The following has been featured in This Week’s Memphis edition of Tri-State Defender (www.tri-statedefenderonline.com). We thank them for including us in their publication, and we hope that it will encourage others to reach out and be a positive, active voice within the community to inspire change.
Memphis is ranked among the highest in the nation of reported domestic violence acts. It is an epidemic that continues to plague our community. It affects each and every one of us, whether directly or indirectly. Thousands of dollars in taxes are spent yearly regarding medical treatment for victims. Many of our children are being raised in an environment where they are witnessing violence first hand. These same children will potentially grow into adulthood to become one of two people – the oppressor or the oppressed.
It is often said that when one is in an abusive situation, all you have to do is leave. Speaking from experience, it is just not that simple. Go where? Report to whom? Domestic violence is more than physical. The emotional scarring lasts long after the physical wounds have healed.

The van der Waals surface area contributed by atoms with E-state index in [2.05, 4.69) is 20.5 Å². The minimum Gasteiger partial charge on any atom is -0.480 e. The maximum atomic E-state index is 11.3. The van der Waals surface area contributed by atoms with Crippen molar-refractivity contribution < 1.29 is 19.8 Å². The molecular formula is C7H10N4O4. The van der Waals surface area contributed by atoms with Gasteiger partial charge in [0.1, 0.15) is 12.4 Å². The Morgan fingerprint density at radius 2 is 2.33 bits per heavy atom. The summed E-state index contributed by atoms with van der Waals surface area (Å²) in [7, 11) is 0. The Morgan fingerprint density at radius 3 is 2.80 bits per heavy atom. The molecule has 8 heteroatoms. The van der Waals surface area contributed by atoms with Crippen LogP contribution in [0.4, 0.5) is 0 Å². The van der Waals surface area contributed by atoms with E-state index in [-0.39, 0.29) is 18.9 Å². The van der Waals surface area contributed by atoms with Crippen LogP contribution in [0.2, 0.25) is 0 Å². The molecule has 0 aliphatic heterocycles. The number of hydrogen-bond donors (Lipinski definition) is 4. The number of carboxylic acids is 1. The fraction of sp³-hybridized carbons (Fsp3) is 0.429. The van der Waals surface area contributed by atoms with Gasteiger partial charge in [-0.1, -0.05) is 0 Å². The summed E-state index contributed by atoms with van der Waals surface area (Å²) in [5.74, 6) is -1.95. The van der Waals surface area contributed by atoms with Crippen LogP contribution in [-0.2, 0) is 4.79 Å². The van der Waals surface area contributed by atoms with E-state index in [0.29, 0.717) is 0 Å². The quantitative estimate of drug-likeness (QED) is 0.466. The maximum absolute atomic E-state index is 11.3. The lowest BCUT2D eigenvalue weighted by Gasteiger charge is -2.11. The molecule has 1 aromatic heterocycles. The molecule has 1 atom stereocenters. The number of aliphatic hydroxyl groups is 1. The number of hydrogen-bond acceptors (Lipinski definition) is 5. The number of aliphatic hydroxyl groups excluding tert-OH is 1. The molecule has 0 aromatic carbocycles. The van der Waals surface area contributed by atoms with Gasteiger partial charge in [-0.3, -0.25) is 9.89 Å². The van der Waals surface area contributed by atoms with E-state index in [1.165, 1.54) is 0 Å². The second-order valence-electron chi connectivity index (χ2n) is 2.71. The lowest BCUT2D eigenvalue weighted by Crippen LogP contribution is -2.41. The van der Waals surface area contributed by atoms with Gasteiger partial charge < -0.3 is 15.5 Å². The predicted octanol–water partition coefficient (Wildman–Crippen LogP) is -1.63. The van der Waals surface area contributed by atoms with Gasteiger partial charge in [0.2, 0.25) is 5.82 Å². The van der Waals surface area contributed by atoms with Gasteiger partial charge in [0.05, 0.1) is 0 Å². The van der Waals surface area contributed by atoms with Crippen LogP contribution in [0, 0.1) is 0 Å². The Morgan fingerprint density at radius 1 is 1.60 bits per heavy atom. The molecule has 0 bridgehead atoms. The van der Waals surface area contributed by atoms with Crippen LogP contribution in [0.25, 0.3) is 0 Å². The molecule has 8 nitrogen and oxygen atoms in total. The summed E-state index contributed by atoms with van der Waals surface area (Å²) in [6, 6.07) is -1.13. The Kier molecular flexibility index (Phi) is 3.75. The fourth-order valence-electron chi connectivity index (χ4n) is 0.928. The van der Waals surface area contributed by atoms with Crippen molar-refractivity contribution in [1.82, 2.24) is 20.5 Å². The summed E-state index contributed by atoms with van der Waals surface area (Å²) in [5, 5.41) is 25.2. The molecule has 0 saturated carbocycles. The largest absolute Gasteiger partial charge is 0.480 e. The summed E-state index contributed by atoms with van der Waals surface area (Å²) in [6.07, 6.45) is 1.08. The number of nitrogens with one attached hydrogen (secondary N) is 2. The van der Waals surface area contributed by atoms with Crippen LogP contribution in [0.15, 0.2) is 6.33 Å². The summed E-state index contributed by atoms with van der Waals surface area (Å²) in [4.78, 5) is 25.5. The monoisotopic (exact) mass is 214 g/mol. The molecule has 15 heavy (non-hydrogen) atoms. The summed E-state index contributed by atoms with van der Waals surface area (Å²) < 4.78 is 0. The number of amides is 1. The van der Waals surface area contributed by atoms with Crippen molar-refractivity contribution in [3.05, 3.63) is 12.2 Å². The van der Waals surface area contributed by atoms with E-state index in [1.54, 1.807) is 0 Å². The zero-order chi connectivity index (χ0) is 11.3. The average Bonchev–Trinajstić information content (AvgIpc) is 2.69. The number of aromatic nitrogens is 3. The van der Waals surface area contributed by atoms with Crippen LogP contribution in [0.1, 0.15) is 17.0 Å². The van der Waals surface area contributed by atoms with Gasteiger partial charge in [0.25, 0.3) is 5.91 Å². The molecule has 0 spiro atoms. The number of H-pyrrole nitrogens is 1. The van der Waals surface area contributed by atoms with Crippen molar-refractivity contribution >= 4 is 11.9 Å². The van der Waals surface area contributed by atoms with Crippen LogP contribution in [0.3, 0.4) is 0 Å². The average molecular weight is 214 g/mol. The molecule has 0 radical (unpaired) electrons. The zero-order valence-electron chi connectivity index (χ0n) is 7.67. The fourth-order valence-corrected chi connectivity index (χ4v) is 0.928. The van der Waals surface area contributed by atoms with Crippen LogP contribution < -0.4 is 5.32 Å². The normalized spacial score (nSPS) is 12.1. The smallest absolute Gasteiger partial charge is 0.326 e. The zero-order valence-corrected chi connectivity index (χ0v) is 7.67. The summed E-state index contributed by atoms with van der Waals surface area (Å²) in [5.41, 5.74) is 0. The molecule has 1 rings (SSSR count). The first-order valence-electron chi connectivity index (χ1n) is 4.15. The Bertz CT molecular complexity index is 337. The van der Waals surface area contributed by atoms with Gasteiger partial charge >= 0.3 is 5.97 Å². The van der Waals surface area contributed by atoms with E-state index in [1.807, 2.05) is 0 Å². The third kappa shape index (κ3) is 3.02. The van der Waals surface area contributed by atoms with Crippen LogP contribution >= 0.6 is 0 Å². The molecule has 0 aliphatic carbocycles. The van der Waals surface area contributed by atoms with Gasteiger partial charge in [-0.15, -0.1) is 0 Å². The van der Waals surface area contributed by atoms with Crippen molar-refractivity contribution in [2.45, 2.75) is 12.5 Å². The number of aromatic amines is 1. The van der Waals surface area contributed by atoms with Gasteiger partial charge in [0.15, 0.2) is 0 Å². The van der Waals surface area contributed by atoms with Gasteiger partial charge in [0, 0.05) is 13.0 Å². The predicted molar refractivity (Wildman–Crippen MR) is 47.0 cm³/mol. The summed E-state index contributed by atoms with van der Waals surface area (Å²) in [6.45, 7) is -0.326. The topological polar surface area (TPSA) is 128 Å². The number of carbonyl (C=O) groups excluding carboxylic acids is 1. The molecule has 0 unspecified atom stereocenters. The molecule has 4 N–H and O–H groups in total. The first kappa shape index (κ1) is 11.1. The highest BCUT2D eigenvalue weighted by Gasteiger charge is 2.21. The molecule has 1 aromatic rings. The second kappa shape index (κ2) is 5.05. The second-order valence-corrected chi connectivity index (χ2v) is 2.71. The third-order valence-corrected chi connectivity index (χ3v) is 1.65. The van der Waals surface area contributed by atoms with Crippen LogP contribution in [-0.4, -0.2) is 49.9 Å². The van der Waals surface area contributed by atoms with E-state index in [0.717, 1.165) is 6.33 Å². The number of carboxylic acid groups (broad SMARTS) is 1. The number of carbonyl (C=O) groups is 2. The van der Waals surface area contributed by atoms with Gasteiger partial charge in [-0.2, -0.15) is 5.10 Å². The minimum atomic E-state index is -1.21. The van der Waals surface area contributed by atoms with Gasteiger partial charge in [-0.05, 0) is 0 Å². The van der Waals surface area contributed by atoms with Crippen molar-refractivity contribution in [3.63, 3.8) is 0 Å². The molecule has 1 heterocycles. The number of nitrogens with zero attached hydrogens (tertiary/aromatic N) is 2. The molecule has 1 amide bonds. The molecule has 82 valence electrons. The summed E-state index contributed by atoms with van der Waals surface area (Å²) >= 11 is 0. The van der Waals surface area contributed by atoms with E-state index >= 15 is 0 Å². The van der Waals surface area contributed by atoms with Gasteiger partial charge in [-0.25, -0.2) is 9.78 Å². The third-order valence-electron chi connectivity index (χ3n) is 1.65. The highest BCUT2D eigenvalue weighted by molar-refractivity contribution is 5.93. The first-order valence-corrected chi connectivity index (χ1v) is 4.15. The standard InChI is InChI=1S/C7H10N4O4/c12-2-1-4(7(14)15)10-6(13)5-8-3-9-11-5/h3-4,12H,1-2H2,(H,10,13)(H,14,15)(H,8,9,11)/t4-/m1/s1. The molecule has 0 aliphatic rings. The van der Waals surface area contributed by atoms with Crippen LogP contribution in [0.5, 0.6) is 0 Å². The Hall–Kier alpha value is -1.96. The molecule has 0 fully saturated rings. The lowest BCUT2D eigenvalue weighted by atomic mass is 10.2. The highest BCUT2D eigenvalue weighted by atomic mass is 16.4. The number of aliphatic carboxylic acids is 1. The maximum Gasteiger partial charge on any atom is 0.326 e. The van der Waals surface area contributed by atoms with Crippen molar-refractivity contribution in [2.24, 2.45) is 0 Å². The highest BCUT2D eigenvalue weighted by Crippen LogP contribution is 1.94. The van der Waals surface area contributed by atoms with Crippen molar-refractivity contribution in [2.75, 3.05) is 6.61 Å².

What I’ve learned is that many people aren’t even aware that they’re in an abusive relationship. They don’t know what to look for, so they see no reason to leave. Then there are those who leave but are so broken in spirit, they are not in touch with their gifts and talents. They want to become self sufficient but don’t know how to get started.
I started a community organization – Walking Into A New Life (WIANL) – because I have a strong desire to educate others about the different forms of abuse and how to get out of an abusive situation using safe and informative measures. I want to teach women about taking their power back, assessing their talents and strengths, learning about microenterprise development and becoming entrepreneurs.
WIANL plans to implement its first microenterprise development courses this spring. I’m going into the community, talking with people in person to learn more about the concerns, needs and desires of our victims. As the CEO of my own business, JP Connections, and a domestic violence victim turned advocate, I offer myself as an example of taking some very negative experiences and turning them into a beacon of hope for others. I have obtained leadership positions in several organizations, locally and nationally, and plan to use these opportunities to assist others working within the community regarding various social issues.